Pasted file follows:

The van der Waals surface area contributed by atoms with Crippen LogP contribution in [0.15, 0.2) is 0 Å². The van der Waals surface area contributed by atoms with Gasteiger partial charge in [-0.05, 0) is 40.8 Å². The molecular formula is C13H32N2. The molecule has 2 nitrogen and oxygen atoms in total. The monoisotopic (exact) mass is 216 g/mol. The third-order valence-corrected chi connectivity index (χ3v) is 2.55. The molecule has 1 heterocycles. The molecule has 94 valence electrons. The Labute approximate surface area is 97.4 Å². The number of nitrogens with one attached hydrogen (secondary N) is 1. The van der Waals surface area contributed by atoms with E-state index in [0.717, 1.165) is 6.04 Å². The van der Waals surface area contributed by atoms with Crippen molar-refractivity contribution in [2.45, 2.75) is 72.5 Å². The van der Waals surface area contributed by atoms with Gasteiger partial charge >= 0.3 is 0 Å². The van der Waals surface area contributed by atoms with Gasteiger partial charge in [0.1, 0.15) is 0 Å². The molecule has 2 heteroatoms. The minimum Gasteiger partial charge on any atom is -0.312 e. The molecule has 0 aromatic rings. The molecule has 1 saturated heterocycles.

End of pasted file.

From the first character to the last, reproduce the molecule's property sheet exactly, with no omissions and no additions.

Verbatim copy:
The van der Waals surface area contributed by atoms with Crippen LogP contribution in [0.15, 0.2) is 0 Å². The van der Waals surface area contributed by atoms with Gasteiger partial charge in [-0.05, 0) is 40.8 Å². The molecular formula is C13H32N2. The molecule has 2 nitrogen and oxygen atoms in total. The monoisotopic (exact) mass is 216 g/mol. The third-order valence-corrected chi connectivity index (χ3v) is 2.55. The molecule has 1 heterocycles. The molecule has 94 valence electrons. The Labute approximate surface area is 97.4 Å². The number of nitrogens with one attached hydrogen (secondary N) is 1. The van der Waals surface area contributed by atoms with E-state index in [0.717, 1.165) is 6.04 Å². The van der Waals surface area contributed by atoms with Crippen molar-refractivity contribution in [2.45, 2.75) is 72.5 Å². The van der Waals surface area contributed by atoms with Gasteiger partial charge >= 0.3 is 0 Å². The van der Waals surface area contributed by atoms with Gasteiger partial charge in [0.1, 0.15) is 0 Å². The molecule has 2 heteroatoms. The minimum Gasteiger partial charge on any atom is -0.312 e. The molecule has 0 aromatic rings. The molecule has 1 saturated heterocycles.